FirstNet Chair Sue Swenson Delivers Keynote at the 2018 PSCR Public Safety Broadband Stakeholder Meeting

June 5, 2018
FirstNet Chair Sue Swenson Delivers Keynote at the 2018 PSCR Public Safety Broadband Stakeholder Meeting.
FirstNet Chair Sue Swenson Delivers Keynote at the 2018 PSCR Public Safety Broadband Stakeholder Meeting.

Remarks by Sue Swenson, FirstNet Chair

Public Safety Communications Research (PSCR) Program Public Safety Broadband Stakeholder Meeting, San Diego, CA, June 5, 2018

 —As prepared for delivery—

Good morning everyone and welcome to America’s Finest City and the 2018 PSCR Conference.

We have spent so many years talking about what seemed to be the elusive nationwide public safety broadband network. It is thrilling this year that FirstNet is finally here and first responders are using its capability with great satisfaction.

I am so pleased to see what is happening in the world for first responders. The reality of a nationwide public safety broadband network has created a marketplace to develop solutions that will help save lives and make the work of public safety more efficient.

And we’re going to hear a lot about those solutions this week. By now you can see that this going to be a week full of great information on several areas of technology that can ultimately take advantage of the FirstNet broadband network. We’re going to hear a lot in key areas of interest:

  1. Public Safety Mission Critical Voice
  2. Location Based Services
  3. LMR to LTE
  4. Public Safety Analytics
  5. User Interface/User Experience
  6. Resilient systems and
  7. Security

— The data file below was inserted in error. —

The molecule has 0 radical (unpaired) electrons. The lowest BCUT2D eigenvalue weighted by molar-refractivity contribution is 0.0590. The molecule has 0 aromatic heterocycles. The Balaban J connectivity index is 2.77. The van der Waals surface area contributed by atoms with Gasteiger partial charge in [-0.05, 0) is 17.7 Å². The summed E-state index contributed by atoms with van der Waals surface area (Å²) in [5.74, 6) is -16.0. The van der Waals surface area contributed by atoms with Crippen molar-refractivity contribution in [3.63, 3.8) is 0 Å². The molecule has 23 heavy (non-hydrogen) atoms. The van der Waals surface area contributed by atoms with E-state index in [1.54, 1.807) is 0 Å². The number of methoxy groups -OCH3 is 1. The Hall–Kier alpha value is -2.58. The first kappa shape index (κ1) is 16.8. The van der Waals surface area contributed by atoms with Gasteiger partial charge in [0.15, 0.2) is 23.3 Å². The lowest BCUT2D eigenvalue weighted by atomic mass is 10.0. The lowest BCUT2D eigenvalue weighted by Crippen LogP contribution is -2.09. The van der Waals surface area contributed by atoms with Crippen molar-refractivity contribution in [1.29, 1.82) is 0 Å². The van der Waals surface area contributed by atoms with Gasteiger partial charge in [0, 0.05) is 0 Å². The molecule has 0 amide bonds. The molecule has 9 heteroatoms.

And these solutions are focused on what has become the 5th network in the United States. Public safety now truly has its very own network with FirstNet!

Sometimes we can take for granted what has been achieved, so I’d like to highlight what happened just in the last year to get us where we are today.

In March 2017, we signed the contract with AT&T. I’m sure I am not the only person who vividly remembers that day. We were fortunate to have key leaders from the public safety community with us that day - clearly a historic moment in this journey.

With the contract in hand the next order of business was finalizing the State Plans and getting them in the hands of the Governors. That was accomplished in record time and, in fact, plans were delivered three months ahead of schedule.

With the State Plans in the hands of the State officials, we continued to consult with those who were interested and provided answers to any questions that remained.

The States started opting in to FirstNet. By the end, every single State opted in – another important milestone achieved.

So, all the pieces were in place to finally start deploying the long awaited nationwide public safety broadband network.

With AT&T’s announcement that it was making its entire network available to public safety with priority and preemption instead of having to wait to deploy Band Class 14, FirstNet began offering service in short order. FirstNet is the first nationwide network to have offered preemption over LTE for public safety.

Since this network is designed on a single, nationwide network architecture, the next key deliverable was the FirstNet core. On schedule again, the fully dedicated, redundant and physically separate core was delivered and customers are currently being migrated.

Already, the dedicated FirstNet security operations center is online and operating. And dedicated FirstNet personnel are in place to provide 24/7/365 customer support.

One of the concerns early on was whether there would be a choice of devices. Already there are 20 devices in the marketplace— Sonim, LG, Samsung are some of the most recently announced devices for FirstNet.

Our partner has also hit the ground to deploy Band Class 14 – public safety’s spectrum and important capacity for the unfortunate disasters that continue to occur across our nation.

And throughout this process, the First Responder Network Authority continued engagement with local, state, federal and tribal organizations to answer questions and provide support.